Investment and Retirement Planning

Have you lately looked at your investments and ensured if you have planned your retirement effectively? Have you done any retirement planning at all? Do you have enough to live the current lifestyle when you retire?

These are one of a few questions that I ask people in their late twenties to understand and make them realize the importance of ‘Retirement Planning’. Lately I’ve come across many people that either haven’t invested at all or not done them right. In this blog I talk about the importance of investments and retirement planning and how to manage your wealth.

Note: I’m NOT an expert in investments with neither a formal education nor career in it. I speak of my experience and an early start through which helped me learn how to quadruple your wealth and moreover based on inflation rates be able to foresee and set your retirement expectation.

 Investments and Retire Planning

By definition : an action or process of investing money for profits.

From the definition itself it is clear what investments are entitled to do. However its gets more complex when you start asking the right questions.

  1. Where do I invest?
  2. When do I invest?
  3. How much should I invest?
  4. Am I making profit?

Usually getting a good relationship manager is KEY. However it is a popular known fact that we NEVER get one. I define a good relationship manager as someone who would understand my life goals, my priorities and my liabilities before recommending me any investment products. It is also valuable to understand spending habits before offering any investment advice.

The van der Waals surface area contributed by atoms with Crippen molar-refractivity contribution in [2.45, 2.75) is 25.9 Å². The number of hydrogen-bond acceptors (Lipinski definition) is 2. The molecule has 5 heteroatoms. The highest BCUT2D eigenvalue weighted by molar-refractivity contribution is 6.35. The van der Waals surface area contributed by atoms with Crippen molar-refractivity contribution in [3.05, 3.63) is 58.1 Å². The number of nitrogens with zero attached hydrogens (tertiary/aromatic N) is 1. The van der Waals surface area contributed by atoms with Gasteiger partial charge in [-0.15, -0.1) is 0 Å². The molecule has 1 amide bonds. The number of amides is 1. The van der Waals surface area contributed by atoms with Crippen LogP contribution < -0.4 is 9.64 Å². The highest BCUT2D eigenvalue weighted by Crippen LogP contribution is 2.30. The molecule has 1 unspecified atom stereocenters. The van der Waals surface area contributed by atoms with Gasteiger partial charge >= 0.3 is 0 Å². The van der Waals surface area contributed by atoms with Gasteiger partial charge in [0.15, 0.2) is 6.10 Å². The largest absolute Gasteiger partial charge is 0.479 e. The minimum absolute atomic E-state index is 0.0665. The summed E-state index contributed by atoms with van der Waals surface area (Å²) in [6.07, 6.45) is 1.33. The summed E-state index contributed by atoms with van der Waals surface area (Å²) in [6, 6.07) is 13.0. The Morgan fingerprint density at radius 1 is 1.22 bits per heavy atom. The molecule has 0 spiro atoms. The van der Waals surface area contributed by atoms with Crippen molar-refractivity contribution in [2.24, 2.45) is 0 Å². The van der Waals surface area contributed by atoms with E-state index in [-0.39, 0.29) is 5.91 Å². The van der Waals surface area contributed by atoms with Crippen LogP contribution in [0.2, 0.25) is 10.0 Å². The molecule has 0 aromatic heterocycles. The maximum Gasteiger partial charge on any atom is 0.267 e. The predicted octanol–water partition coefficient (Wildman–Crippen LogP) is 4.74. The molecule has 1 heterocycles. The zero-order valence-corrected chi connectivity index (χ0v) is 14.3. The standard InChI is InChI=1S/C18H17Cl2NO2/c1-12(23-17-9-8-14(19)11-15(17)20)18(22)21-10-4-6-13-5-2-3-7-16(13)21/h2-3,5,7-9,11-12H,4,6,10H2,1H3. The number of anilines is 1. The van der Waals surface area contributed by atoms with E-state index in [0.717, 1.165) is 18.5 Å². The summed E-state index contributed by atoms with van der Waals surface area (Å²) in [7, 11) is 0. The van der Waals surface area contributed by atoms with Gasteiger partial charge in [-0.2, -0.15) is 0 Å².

You should first start by making a list of your expenditures. Investments can ONLY be done if you have some dough at the end of the month. Many complain that we don’t have much left at the end of the month to invest. This is where you need to start. Note your expenses. Let it be from food and drinks to utility bills or EMI’s. Some are mandatory expenses and some you can do without. It is imperative you separate the ‘Need’ from the ‘Luxury’.

Once you have made a list of categories your expenses go into, you will observe an automatic sense of control in the areas that are NOT really required to be spent. You need to control those expenditures to be able to initiate investments.

Generally speaking people should start investments early. The thumb rule is – The earlier you start the more risk you can take, the more profit you will reap. However investing early is not the only thing that one needs to ensure but also taking into consideration the Inflation Rate.

Investing to beat inflation is an important aspect of retirement planning

Typically in a normal lifespan here is how your investment portfolio should look like if you start by the age of 25. Starting early gives you leeway.

Ages: 25 to 40– While in this age group, your income levels haven’t peaked yet and your expenditures may remain to be higher. You will want to buy your own house, travel the world, go on dates, get married. Hence about 15 to 30% (or more) of the annual income should be saved. Your portfolio should be dominated by equities and/or equity funds. These should comprise 70 to 80% of the investments. To balance out the portfolio, one could rely on stable yet tax efficient investments such as PF, PPF and debt and debt-oriented mutual funds to manage the remaining risk of 20 to 30%.